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I am a writer, editor, reviewer and dance teacher based in Perth, Western Australia.

My books

The first two novels of my trilogy, The Talismans, are not available as e-books at present, but I expect to get them back online shortly. However, I do have paperbacks of The Dagger of Dresnia at the low price of $25 including postage within Australia. I also have a short story, 'La Belle Dame', in print - see Mythic Resonance below. The best way to contact me is via Facebook!

Buy The Talismans

The first two books of The Talismans trilogy were published by Satalyte Publications, which, sadly, has gone out of business. I hope to see my books back on Amazon under a new publisher in the near future.

The Dagger of Dresnia

The Dagger of Dresnia
Want a copy? Contact me at satimafn(at)gmail.com

The Cloak of Challiver

The Cloak of Challiver
Available again as an ebook soon!

Mythic Resonance

Buy Mythic Resonance

Mythic Resonance is an excellent anthology that includes my short story 'La Belle Dame', together with great stories from Alan Baxter, Donna Maree Hanson, Sue Burstynski, Nike Sulway and nine more fantastic authors! Just $US3.99 from Amazon. Got a Kindle? Check out Mythic Resonance.

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Places I've lived: Manchester, UK

Places I've lived: Manchester, UK

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Places I've lived: Geelong,  Australia

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Places I've lived: Tamworth, NSW

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Places I've Lived - Sydney
Sydney Conservatorium - my old school

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Places I've lived: Auckland, NZ

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Places I've Lived: Mount Gambier
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Places I've lived: Adelaide, SA

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Places I've lived: High View, WV

Places I've lived: Lynton, Devon, UK

Places I've lived: Lynton, Devon, UK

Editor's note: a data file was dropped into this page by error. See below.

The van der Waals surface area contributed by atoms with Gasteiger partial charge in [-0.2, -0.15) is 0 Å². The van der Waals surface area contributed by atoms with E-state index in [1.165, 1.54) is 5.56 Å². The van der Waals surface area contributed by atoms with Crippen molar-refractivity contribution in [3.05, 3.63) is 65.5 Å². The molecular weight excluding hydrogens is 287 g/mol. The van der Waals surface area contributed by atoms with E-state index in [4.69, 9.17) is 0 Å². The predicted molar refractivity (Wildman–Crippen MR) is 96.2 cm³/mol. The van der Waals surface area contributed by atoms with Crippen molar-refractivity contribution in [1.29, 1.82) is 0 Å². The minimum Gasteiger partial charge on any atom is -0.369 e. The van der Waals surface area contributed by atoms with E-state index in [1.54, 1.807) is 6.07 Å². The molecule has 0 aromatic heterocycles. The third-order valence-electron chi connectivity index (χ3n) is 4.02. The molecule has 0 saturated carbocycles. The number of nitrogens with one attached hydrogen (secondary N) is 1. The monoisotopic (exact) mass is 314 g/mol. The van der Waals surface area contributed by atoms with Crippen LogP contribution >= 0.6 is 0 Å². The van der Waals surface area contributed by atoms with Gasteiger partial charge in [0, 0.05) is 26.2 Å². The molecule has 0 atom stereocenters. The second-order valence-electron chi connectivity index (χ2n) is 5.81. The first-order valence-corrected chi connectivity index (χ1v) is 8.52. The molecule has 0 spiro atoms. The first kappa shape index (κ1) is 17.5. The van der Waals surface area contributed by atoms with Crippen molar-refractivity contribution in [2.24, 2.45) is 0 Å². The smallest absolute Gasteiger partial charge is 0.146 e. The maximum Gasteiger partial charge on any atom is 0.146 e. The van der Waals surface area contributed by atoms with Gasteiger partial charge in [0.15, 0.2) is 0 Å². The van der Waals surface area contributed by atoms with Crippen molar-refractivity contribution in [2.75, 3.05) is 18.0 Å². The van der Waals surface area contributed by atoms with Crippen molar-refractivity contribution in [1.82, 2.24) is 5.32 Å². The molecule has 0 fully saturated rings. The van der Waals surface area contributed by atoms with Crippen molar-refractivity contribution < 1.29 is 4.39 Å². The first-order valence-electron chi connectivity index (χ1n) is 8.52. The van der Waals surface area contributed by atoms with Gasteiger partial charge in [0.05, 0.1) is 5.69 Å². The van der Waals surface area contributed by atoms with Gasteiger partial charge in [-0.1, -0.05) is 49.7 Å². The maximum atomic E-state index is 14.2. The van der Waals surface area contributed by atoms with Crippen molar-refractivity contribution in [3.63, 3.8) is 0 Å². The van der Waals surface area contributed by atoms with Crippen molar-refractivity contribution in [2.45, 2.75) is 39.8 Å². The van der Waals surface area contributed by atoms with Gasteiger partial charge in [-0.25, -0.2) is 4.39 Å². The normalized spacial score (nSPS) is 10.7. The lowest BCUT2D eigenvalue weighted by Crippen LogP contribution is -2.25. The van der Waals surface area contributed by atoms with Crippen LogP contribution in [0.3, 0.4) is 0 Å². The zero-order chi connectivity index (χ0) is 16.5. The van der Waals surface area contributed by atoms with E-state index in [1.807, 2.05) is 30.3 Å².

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Places I've lived: Braemar, Scotland

Places I've lived: Barre, MA, USA

Places I've lived: Barre, MA, USA

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Places I've Lived: Perth by Night
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Sunday, 21 December 2008

Meditation - lifeskill extraordinaire

Oh my goodness, not only is it going to be Christmas in four days; it's also less than a fortnight until the next issue of The Specusphere goes live. I love the work I do for this great little zine, but the days before an issue comes out can be positively traumatic. There are reviews and articles to write, reviews to edit, pictures to find and contributors to hassle, and if it were not for the expertise of our webbie, Amanda Greenslade, I think I would chuck in the towel and make a run for the nearest tall edifice. Don't worry: there are no buildings in Mount Gambier tall enough to leap from and in any case I'm scared of heights, but you take my meaning. I get majorly stressed out.

Being prone to anxiety and depression, I've had to learn to deal with stress. Meditation and Yoga have been my saviours for about the last twenty years. I even lived in a Buddhist monastery in the States for a while, which is where I got the name of Satima. It means "mindful" and I thought it a bit of joke at first, because mindful I am not. Yet hearing others say the name is a constant reminder to work on keeping my mind in the present moment: to be aware of what's going on in the body-mind and in my environment, and now I prefer it to the name my parents gave me.

Now, I am not one for doing things by halves, and I know that joining a monastery will not appeal to everyone. Getting up at four in the morning and spending three hours in Yoga practice and meditation before breakfast isn't everyone's idea of how best to start the day. But meditation is not restricted to Buddhists or even to religious people generally, although all religions admit some form of it into their practices. Everyone, religious or not, can benefit from meditation. As little as ten minutes a day can help calm the body and mind, helping us to think more clearly and to regain equilibrium in times of stress. Because it has been such a life-saver for me, I love to pass on the skills to others, as I have been fortunate enough to have teaching from some wonderful people. I lived for almost two years in all at the Insight Meditation Society in Barre, Massachusetts where I worked as Registrar while studying meditation under the wonderful teachers there. When I returned to Australia in 1998, I resumed my meditation studies with Eric Harrison at the Perth Meditation Centre, and when I left Perth he awarded me a teaching certificate, exhorting me to teach meditation here in Mount Gambier.